How to Get a Baby to Sleep Longer

Learn how to get a baby to sleep longer from sleep specialist Janet Kennedy, Ph.D. in this Howcast video.


Up next in How to Sleep Better (23 videos)

Can't sleep? There's nothing worse -- except maybe being up all night because your baby won't settle down. That's why we asked sleep specialist Janet Kennedy, Ph.D. to explain what causes insomnia and other sleep problems and how to overcome them. The road to a good night's sleep for you and your family starts here.



Hi, I'm Janet Kennedy. I'm a licensed clinical psychologist and sleep specialist in New York City. You can find out more about me and my work on my website, The key to getting your baby to sleep longer is to put him or her to bed before he's over-tired. You're looking for drowsy signs as a signal that your baby's ready to sleep. Drowsy signs are a change in activity level or attention that signal that your baby is just starting to get tired. Look for a long, slow-motion blink, or a droopy face, droopy eyes, a single yawn, or just a change in their alertness. So your baby might just become quiet, and that's your signal. Over-tired signs mean that your baby has sort of passed the point of being drowsy and is now into a period where the body has released adrenaline. Adrenaline causes the baby to fight sleep, and to wake up more frequently, so avoiding that state is going to get you longer and better sleep. Over-tired signs include fussiness, crying, eye-rubbing, pulling the ears, any kind of flailing, or just discomfort that seems to be related to fatigue. Older children tend to run around and get a lot of energy when they're over-tired as well, so you might think that they're not tired at all. If you're having trouble finding your child's drowsy signs, watch the clock and notice when they're becoming over-tired. Dial it back about fifteen minutes before on the next try, and you'll probably get the timing just right. It's also important, when you're trying to get your baby to sleep longer, to put your baby to bed early for nighttime. A typical bedtime for babies is somewhere between 6:30 and 7:30. 8:00 is usually too late, and it's important to get the baby to bed when the body really wants to sleep. That's gonna be early in the evening, and that'll help your baby to sleep later in the morning.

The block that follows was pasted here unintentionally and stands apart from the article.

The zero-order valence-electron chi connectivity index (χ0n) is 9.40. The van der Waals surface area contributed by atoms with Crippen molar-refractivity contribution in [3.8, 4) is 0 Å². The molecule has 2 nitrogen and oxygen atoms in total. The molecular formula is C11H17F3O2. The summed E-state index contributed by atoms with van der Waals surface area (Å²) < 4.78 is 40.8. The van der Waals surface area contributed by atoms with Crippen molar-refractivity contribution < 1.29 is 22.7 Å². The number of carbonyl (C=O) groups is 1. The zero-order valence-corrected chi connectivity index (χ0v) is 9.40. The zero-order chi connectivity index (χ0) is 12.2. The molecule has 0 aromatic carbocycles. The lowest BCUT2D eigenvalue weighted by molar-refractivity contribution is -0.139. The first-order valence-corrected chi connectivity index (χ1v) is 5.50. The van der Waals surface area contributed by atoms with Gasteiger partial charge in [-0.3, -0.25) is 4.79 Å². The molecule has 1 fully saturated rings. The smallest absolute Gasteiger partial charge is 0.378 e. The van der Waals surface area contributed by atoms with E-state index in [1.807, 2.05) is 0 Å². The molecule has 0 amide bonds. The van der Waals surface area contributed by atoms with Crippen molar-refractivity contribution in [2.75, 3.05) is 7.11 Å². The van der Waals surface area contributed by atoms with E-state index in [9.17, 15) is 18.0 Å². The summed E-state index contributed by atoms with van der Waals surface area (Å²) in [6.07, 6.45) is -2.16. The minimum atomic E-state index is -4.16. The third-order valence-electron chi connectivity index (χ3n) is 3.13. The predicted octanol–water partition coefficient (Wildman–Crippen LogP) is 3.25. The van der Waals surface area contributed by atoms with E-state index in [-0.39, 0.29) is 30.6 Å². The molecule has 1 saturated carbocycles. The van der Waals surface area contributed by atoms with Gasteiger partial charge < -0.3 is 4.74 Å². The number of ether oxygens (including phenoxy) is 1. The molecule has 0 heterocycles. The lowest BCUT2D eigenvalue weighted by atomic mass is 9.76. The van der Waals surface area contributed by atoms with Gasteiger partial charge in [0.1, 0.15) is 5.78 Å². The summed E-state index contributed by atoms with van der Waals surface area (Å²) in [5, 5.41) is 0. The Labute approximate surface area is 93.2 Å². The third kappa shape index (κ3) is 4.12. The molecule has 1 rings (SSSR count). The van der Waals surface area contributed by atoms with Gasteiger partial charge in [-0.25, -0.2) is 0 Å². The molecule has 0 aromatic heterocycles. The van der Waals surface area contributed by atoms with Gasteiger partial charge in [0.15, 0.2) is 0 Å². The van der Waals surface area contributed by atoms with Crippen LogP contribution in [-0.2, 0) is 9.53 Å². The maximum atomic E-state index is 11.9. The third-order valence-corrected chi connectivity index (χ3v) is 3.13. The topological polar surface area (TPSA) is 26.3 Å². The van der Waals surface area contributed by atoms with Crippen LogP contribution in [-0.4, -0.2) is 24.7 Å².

• Janet Kennedy

    Janet Kennedy, Ph.D. is a licensed clinical psychologist with years of specialized experience in treating sleep disorders. Dr. Kennedy creates tailored treatment programs to help adults and young children resolve sleep problems and end the cycle of bad sleep. Dr. Kennedy also provides educational programs for new and expecting parents, teaching the foundations of raising a good sleeper from birth.